Equities continue to suffer with the moves yesterday wiping out year-to-date gains in most indices. The risk-off move benefitted Treasuries with the 10-year note rallying down to 3.03%, a level last visited on September 26th. The move wasn’t larger in Treasuries, however, given strong resistance at these levels, Fed Chair Powell, FOMC minutes and supply all coming next week. Worries over peak earnings, looming China trade wars, Brexit uncertainty, and swooning oil prices all worked to keep the selling pressure in stocks intact. Meanwhile, other tangible reports point to more slowing in the housing market with October housing starts off in the single-family category for the third month in the last five. Later this morning we’ll get October existing home sales (90% of the market) with a small 1.0% increase to 5.20 million units sold after a three-year low of 5.15 million in September. We discuss in more detail below the faltering housing market, the expectations for the sector in 2019, and the implications for the economy at large.
|Economic News||Despite Drop in Oil Gas Prices Remain Elevated||Agency Indications|
We probably don’t have to tell you that equity markets have been in a world of hurt this month with most indices giving up all their year-to-date gains. There are plenty of reasons to ascribe to the selling and the risk-off tone from peak earnings, global economic slowing, increasing Chinese trade tensions, and, of course, higher interest rates courtesy of the Fed. Another source of some of the market angst can be found in the increasingly problematic housing market indicators.
This week started off with a dismal read from the National Association of Home Builders reflecting decreasing confidence on the part of builders. That was followed by a seemingly decent housing starts number for October but it was goosed by higher than expected multi-family starts. The more important single-family starts number was down on the month making it three out of the last five months in negative territory. Permits also didn’t signal a real upswing for future starts.
Bloomberg Economics is calling for more dramatic slowing in the coming months but that slowing will sow the seeds for a rebound in late 2019, per their analysis. They project that home price appreciation will slow to 1%-2% by the end of next year from the current pace of 5.5+%. That slowdown in price appreciation will allow wage gains at 3%-4% to put more consumers in the hunt for homes. Bloomberg is expecting the pace of sales to slow to 4.8-4.9 million by early next year from the current 5.15-5.20 million. They then expect, with the aforementioned wage growth, that sales will return to the current levels by this time next year.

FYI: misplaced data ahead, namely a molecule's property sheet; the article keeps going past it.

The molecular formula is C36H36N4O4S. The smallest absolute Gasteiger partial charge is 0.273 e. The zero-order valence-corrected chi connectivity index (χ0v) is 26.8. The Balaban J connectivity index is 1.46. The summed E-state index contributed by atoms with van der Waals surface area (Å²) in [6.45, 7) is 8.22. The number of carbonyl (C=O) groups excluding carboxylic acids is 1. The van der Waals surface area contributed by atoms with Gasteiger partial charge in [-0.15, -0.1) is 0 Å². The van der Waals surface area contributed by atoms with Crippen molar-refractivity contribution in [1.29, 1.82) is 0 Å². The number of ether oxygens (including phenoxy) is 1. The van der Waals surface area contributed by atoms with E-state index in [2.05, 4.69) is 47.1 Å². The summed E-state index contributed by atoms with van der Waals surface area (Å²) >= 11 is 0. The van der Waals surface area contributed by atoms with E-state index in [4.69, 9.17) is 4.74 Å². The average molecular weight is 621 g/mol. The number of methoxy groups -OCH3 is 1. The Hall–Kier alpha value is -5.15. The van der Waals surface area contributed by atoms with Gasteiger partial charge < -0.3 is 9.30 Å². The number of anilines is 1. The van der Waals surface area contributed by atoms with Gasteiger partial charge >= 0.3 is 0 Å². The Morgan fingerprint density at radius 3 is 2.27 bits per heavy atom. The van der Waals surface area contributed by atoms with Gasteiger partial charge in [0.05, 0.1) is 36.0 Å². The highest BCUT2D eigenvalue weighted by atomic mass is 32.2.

One saving grace for this slowdown is that the current sales pace never approached the heady levels pre-crisis so the expected slowing won’t be as dramatic, thereby cushioning some of the negative economic impact. Also, credit quality metrics all appear much stronger than pre-crisis indicators such that delinquencies and defaults should not be near the disaster they were ten years ago. Adding to woes for the sector, the recent Federal Reserve Senior Loan Officer Survey noted lending standards were generally kept stable to slightly looser in the third quarter but officers noted decreasing demand across almost all categories of loans, including residential real estate, even with the slightly looser underwriting standards.
We’ve been noting in this space for quite some time the disparity between annual home price appreciation in the 5.8%-6.5% level versus average annual wage gains of 2.5%-2.8%, and real wage gains—net of inflation— at 0.7%. We’ve noted that this disparity would have to be resolved in either slowing home price appreciation and/or greater wage growth. The wage growth component hasn’t moved much until very lately but home price appreciation, as measured by the S&P CoreLogic CS Home Price Index, peaked at 6.5% in March and was most recently 5.8% in August. In addition, unit sales have slowed given the reduced affordability with annualized unit sales peaking at 5.6 million March versus 5.15 million in September.
And we’ve saved the best for last in factors affecting both the level of sales and price appreciation and that is the increase in interest rates. Over the past year the average 30-year mortgage rate has increased over 100bps and the combination of higher rates and prices have worked to cut affordability slowing both sales activity and price appreciation. Bloomberg predicts that the slowing in sales will temper price appreciation in 2019 allowing for wage gains to increase improving housing affordability which will, in turn, increase sales and price appreciation.
Of course this relatively optimistic rebound scenario implies that the other headwinds bedeviling the market don’t reach a crescendo that imperils the expansion. The Fed has penciled in 2019 GDP growth of 2.5% so there is room to weather more economic turbulence but as the risk markets have shown since early September confidence can be a fickle and fleeting thing. That’s something the Fed, hopefully, takes note of when they meet in December.
Despite Drop in Oil Gas Prices Remain Elevated
With the holiday season now upon us, the highest Thanksgiving gasoline prices in four years probably won’t deter Americans from hitting the road for the family feast, nor for the Christmas holiday period next month. Automobile traffic is expected to climb nearly 5% over the holiday period, defined as November 21-25, with 48.5 million people planning an excursion, according to AAA. What’s interesting to note in the graph is the relative stability of gas prices around the Thanksgiving period going back to 2014. But given the 30% drop in oil since October 3rd, one would expect more than the 7% decline in pump prices during the same time frame.
Agency Indications — FNMA / FHLMC Callable Rates